Wednesday, April 04, 2012

South London Warlords Wargaming Club

Somewhere around 6th or 7th grade, I got a copy of The Encyclopedia of Military Modeling, published in London by Octopus Books in 1981. It was on a bargain books table at Ayr-Way (which later became Target). Building model kits was a hobby of mine as far back as I can remember -- even if I wasn't very good. Lots of cars, tanks, planes, the USS Enterprise (and the bridge kit, and Mr. Spock firing a phaser at the alien snake creature) and others were hastily assembled at my house in those days.

When I saw The Encyclopedia, then, I was naturally intrigued. This was relevant to my interests, and did it ever deliver. Many a day was spent pouring over the color photos, reading about the histories of model kit and figure manufacturers, and the instructions for creating detailed dioramas.

This was right before I had my first experiences with The Gaming Hobby™, and it's easy to see how this prepared me for it. Step-by-step instructions are given for scratchbuilding models, conversions, creating molds and casting. I studied the two-page spread on model scales when I started to look at what kinds of military model kits I could use for my own Warhammer 40K conversions.

In the introduction, there is some discussion of the wargaming hobby. What really struck with me -- and one of my main memories of the book -- is the photo of an example wargame in progress. I'm not sure if it captures a actual moment of the game -- it strikes me as being posed for the photographer. Even so, what I love about it is the overall feeling it conveys, encapsulating much of what I remember about seeing historical wargamers at conventions around that time. Even better, I wanted to think that there were cool gaming clubs out there where players wore ties, or sweatshirts with club logos.

I had a little story about the photo that I made up in my head early on. I got the sense that the gent in the suit jacket and tie is measuring the distance to move his unit of figures, while the fellow next to him is pointing out a place in the rules that counter-acts what the first is trying to do.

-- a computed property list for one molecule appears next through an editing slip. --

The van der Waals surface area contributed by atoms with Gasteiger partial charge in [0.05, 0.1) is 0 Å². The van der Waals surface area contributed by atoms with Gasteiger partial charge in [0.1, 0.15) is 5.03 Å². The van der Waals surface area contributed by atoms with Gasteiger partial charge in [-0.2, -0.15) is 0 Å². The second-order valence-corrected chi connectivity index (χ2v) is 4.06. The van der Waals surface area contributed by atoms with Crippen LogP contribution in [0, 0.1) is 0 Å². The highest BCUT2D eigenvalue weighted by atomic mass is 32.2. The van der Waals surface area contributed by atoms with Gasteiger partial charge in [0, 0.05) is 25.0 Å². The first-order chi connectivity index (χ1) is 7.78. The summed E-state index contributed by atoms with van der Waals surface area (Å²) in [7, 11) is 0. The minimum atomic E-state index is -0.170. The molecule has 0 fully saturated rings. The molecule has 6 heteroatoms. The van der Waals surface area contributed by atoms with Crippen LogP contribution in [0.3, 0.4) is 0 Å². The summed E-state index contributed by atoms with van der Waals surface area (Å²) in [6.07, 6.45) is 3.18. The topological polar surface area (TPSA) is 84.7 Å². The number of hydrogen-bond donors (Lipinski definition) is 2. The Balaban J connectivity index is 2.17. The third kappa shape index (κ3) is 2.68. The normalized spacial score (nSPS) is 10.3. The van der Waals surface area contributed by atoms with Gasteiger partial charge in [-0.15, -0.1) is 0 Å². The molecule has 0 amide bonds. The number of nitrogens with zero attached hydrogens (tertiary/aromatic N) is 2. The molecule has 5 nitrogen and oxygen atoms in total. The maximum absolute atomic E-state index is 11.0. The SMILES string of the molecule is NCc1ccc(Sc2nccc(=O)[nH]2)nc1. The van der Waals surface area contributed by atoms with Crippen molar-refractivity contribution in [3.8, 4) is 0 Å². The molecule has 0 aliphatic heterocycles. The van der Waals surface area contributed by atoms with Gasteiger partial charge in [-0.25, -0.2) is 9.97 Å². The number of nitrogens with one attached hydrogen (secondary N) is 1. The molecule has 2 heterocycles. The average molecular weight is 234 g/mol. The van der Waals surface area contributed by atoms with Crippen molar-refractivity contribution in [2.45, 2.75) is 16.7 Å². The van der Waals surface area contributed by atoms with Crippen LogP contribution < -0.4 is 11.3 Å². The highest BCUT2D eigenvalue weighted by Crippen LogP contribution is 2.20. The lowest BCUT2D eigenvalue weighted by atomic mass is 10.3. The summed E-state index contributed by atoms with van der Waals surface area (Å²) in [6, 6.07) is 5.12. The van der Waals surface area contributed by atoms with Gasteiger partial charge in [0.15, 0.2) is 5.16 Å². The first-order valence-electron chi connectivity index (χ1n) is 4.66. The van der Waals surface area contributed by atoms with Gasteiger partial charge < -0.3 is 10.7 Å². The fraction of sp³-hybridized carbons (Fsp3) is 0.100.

"I'm going to move this unit 15cm forward!"
"Hmmm... according to the rules, that unit can only move 12cm!"
This matched up with what I saw on our own 40K tables at various times.

I also love the "British-ness" of the book, if you will excuse the term. It uses those spelling conventions of course (influential on a young impressionable American lad) and mainly covers the military modeling hobby in England, reinforcing my idea about it being a place where everyone took part in intellectually stimulating hobbies like military modeling and wargaming. The Encyclopedia of Military Modeling, along with Warhammer 40K, White Dwarf Magazine, 2000AD and others ensured that my early days in the hobby were heavily influenced by the British gaming scene.

The South London Warlords are still an active group and run Salute, the largest wargaming convention in the UK (the 40th anniversary show is later this month). You can read a short history of the club, with more great photos, on their blog.


Lowell Francis said...

Thumbs up for Ayr-Way reference.

Victor Von Dave said...

You know, I don't think I've ever seen anyone at a convention wearing a jacket and tie before, I guess it was a more civilized age :)

Cool stuff. It's funny, my early gaming days were also heavily influenced by the brits as well, but for me it came by way of Doctor Who (which my whole family gathered together to watch), Fighting Fantasy, Citadel miniatures and the tower of london exhibition at the Royal Ontario Museum.

Kaiju said...

@Lowell: One of my other favorite stores was Brite-Way (sp?). All sorts of strange tools and toys, like a big flea market.

@Victor Von Dave: We often watched Benny Hill and Monty Python (of course), and on PBS Sunday nights was Dave Allen At Large, The Two Ronnies, and Doctor Who. That's very cool about the whole family watching with you.